10 Step Guide to Lead your Team into the New Year


If you don’t know where you’re going, you’ll wind up somewhere else. – Yogi Berra

It’s a new year and a fresh start for you and your team. It’s also one of the most important times for you as a leader. While it’s fun reminiscing about 2014, it’s critical that you quickly align your leadership team and total organization to focus on the goals for 2015.

Having a clear, concise, well-communicated set of goals for your organization has many benefits:

  • It aligns the team at all levels
  • It focuses the team on the right priorities
  • It sets the benchmark to measure performance
  • It can be used to establish incentives and drive behavior
  • It defines what success looks like in the new year

The problem is that most companies fail to focus on a clear set of goals for the year. David Leonard and Claude Coltea wrote in a recent Gallup article that, “The problem is that in too many companies, front-line employees receive dozens of high-priority messages — some complementary, some competing — from executives, managers, and change leaders each day. These conflicting messages make it difficult for workers to know what tasks or metrics they should focus on during a given day.” This lack of focus creates confusion, added expense, and waste in any organization. This is why annual business planning is extremely important for every organization.

You might be thinking that it’s too late to conduct your planning session for the new year, but it’s actually the perfect time. I like to conduct my annual planning session right after the financial and operational metrics are finalized for the year, usually in mid January. Knowing the final numbers creates the perfect foundation for the planning session. The mid January timing is also good because, at this point, budgets are finalized, top down goals have been established, and mandated programs have already been made known.

The annual planning session is critical in developing a clear and concise set of goals for the new year. Ideally, it can be done in one day and I prefer to go off-site to minimize the disruptions. The session has ten easy steps:

  1. Review last year’s financial performance compared to budget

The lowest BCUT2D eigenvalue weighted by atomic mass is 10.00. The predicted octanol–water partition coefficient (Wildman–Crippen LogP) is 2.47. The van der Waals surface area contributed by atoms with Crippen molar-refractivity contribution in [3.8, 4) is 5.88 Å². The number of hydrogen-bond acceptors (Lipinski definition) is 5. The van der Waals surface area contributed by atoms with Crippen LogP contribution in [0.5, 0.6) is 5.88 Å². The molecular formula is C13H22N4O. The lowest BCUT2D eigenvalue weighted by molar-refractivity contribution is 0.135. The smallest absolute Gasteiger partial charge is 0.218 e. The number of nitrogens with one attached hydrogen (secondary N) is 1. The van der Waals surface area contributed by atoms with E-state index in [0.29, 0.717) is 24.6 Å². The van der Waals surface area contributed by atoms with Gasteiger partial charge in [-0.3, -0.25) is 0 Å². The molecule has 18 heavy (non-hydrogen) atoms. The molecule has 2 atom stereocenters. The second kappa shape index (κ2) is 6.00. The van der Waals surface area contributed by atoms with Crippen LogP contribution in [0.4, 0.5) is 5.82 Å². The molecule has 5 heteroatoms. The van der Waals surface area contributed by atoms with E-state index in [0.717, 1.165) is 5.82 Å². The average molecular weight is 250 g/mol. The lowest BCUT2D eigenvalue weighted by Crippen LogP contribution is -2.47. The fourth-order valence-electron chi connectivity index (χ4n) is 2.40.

2. Review last year’s key metrics compared to goals
  3. Review last year’s key initiatives compared to goals
  4. Conduct an honest assessment of the prior year: What went well? What went wrong? What do you need to more of? What do you need to improve on? What were some of the key lessons from the prior year?
  5. Review the new year’s financial budget and establish stretch targets. Build basic waterfall charts for order and profit growth to reach the stretch objectives
  6. Review any new mandated metrics and initiatives
  7. Develop the new year’s key metric goals
  8. Develop the new year’s list of key initiatives
  9. Get commitment from team
  10. Develop a one-page list of the new year’s goals– Key Financials, Key Metrics, and Key Initiatives to send to the leadership team

The discussions and debates during this process helps build consensus of the key lessons of the prior year as well as an agreement on the way forward in the new year. Being able to debate these issues increases the level of buy-in from team members as well.

The final output, a one-page list of the new year’s goals, becomes the guiding document for the new year. It is important this document is cascaded throughout the entire organization with front-line managers explaining the importance of each element in the plan. If done properly, you will quickly align your leadership team and total organization to focus on the goals for 2015.

Leave a Reply